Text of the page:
The last decade has proven to be watershed years for deep space exploration. While the European Space Agency’s Rosetta spacecraft proved a small lander could be set down upon a rocky comet, other missions including NASA’s Curiosity rover, Dawn, and New Horizons showed that humanity could explore both known and strange new foreign worlds. Most recently, the space agency’s Juno spacecraft entered Jupiter’s orbit on July 4, and is set to return data and images illuminating the origins of our Solar System.
Continuing the past few years’ breakthroughs, the third spacecraft in NASA’s New Frontiers Program (behind New Horizons and Juno), called the Origins, Spectral Interpretation, Resource Identification, Security, Regolith Explorer (better known as OSIRIS-REx), is less than two weeks from its scheduled launch date. The spacecraft and launch vehicle both continue to be readied as NASA gears up for yet another pioneering deep space mission. This mission will serve to be NASA’s first asteroid sample return mission in its history.
Spacecraft, Launch Vehicle Coming Together For Sept. 8 Liftoff
OSIRIS-REx’s launch window is currently between 7:05-9:05 p.m. EDT on Thursday, Sept. 8; the launch will take place from Cape Canaveral Air Force Station’s Launch Complex 41. The spacecraft will take flight aboard a United Launch Alliance (ULA) Atlas V 411 rocket. At present, several key milestones are taking place prior to the rocket being fully ready for liftoff en route to complete an ambitious exploration and sample return mission at the asteroid 101955 Bennu. If for some reason the launch is scrubbed on Sept. 8, the launch window will remain open for a period of 34 days, through Oct. 12.
Earlier this month, the ULA rocket that will deliver OSIRIS-REx to the heavens was transported by barge to NASA’s Kennedy Space Center (KSC) to be prepared for its contribution to the mission. The Atlas’ solid rocket booster and first stage were assembled at KSC’s Vertical Integration Facility. According to ULA, the 411 configuration “adds a single strap-on booster rocket to the first stage.”
However, these elements won’t be able to provide enough firepower to get OSIRIS-REx to its target. The spacecraft will need a boost from a high-energy upper stage as it makes its way into space, and that’s where the Centaur upper stage comes in. On Aug. 24, it was announced the Centaur was installed on the rocket. On Aug. 25 the Centaur underwent a wet, fueled dress rehearsal (this stage utilizes liquid hydrogen and oxygen) in preparation for its launch in less than two weeks.
The spacecraft is currently being encapsulated in its four-meter-wide payload fairing at the Payload Hazardous Service Facility at KSC prior to it being integrated with the launch vehicle. Other tests were performed concerning the spacecraft itself as launch time loomed ahead. Mike Donnelly, OSIRIS-REx’s project manager at NASA’s Goddard Space Flight Center in Greenbelt, Md., reported, “We have done a spin balance test, we took the solar arrays off and cleaned them, put them back on, filled the tanks with fuel, and installed all the thermal protective blankets on the spacecraft.” The spacecraft’s solar panels were also unfolded and folded back to ensure they work flawlessly. On Monday, Aug. 29, the spacecraft is scheduled to be mounted on top of its rocket.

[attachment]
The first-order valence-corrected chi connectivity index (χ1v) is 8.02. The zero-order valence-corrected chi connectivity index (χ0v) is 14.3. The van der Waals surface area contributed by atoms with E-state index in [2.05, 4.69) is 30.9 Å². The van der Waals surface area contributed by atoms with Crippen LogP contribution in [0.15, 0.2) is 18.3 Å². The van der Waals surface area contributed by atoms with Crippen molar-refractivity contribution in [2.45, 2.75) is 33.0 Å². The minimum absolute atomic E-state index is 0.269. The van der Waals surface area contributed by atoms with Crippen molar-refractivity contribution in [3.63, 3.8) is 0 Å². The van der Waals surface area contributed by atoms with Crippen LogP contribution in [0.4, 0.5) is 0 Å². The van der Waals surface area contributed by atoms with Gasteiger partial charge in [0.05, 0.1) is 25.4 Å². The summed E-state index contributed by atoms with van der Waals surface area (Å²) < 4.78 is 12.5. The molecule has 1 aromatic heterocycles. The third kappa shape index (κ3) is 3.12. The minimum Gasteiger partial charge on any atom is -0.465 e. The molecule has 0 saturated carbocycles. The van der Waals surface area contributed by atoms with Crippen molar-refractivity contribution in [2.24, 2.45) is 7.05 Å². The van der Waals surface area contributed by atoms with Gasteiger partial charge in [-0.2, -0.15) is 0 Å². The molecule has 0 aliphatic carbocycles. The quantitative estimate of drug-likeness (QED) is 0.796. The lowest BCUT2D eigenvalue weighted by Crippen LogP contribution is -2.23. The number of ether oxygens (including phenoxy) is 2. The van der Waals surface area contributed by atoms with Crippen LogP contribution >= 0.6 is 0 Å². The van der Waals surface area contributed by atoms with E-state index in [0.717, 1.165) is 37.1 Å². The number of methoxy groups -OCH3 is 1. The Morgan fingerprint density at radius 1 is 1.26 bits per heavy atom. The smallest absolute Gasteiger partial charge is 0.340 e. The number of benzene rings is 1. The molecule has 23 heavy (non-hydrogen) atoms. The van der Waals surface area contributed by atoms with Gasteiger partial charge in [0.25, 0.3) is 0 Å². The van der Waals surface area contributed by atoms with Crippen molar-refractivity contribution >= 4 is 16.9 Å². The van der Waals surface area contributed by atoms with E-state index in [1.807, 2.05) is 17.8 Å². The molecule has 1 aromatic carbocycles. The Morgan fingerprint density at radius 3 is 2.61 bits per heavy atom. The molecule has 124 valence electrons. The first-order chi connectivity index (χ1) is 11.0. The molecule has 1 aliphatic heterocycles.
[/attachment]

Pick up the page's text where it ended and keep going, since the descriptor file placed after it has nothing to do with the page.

After the OSIRIS-REx is fully integrated with its Atlas V, and all is said and done pre-launch, the launch vehicle will utilize its 860,000 mighty pounds of thrust to send the intrepid spacecraft to its destination, a never-before-explored asteroid.
What Makes OSIRIS-REx Different
The newest addition to the New Frontiers Program will orbit an asteroid, get a closer look, and then swoop in for a valuable sample. While NASA’s Stardust spacecraft returned dust from the tail of comet Wild 2 in 2004, the space agency has never before attempted to return a sample from an asteroid. OSIRIS-REx will utilize a long “arm” called the Touch-and-Go Sample Acquisition Mechanism—TAGSAM for short—to aid in bringing its treasure home to Earth via a return capsule. According to the University of Arizona’s Lunar and Planetary Laboratory (which developed the mission along with NASA’s Goddard Space Flight Center and Lockheed Martin Space Systems), in tests the TAGSAM system collected an average of 300 grams of materials, more than five times the minimum sample return mandated by NASA.
Why visit an asteroid? This mission seeks to understand further how our Solar System was formed. NASA’s Jim Green, director of the agency’s Planetary Science Division, emphasized, “One of the amazing things about OSIRIS-REx is that it addresses all of the science goals that planetary science has at NASA: how the solar system works, how it formed, how it informs our understanding of life in solar system and elsewhere, and how we can understand the resources and hazards of asteroids and better characterize those.” In learning more about an asteroid, humanity can learn more about its origins.
While meteorites have been found frequently on Earth, these may contain contaminants and are not “pure” samples of deep space. OSIRIS-REx will give scientists and researchers the opportunity to study particles and material directly from the source. And on Thursday, Sept. 8, it will, at long last, begin its long, strange trip.
Be sure to follow OSIRIS-REx’s launch on AmericaSpace’s launch tracker during the evening of Thursday, Sept. 8.Missions » OSIRIS-REx »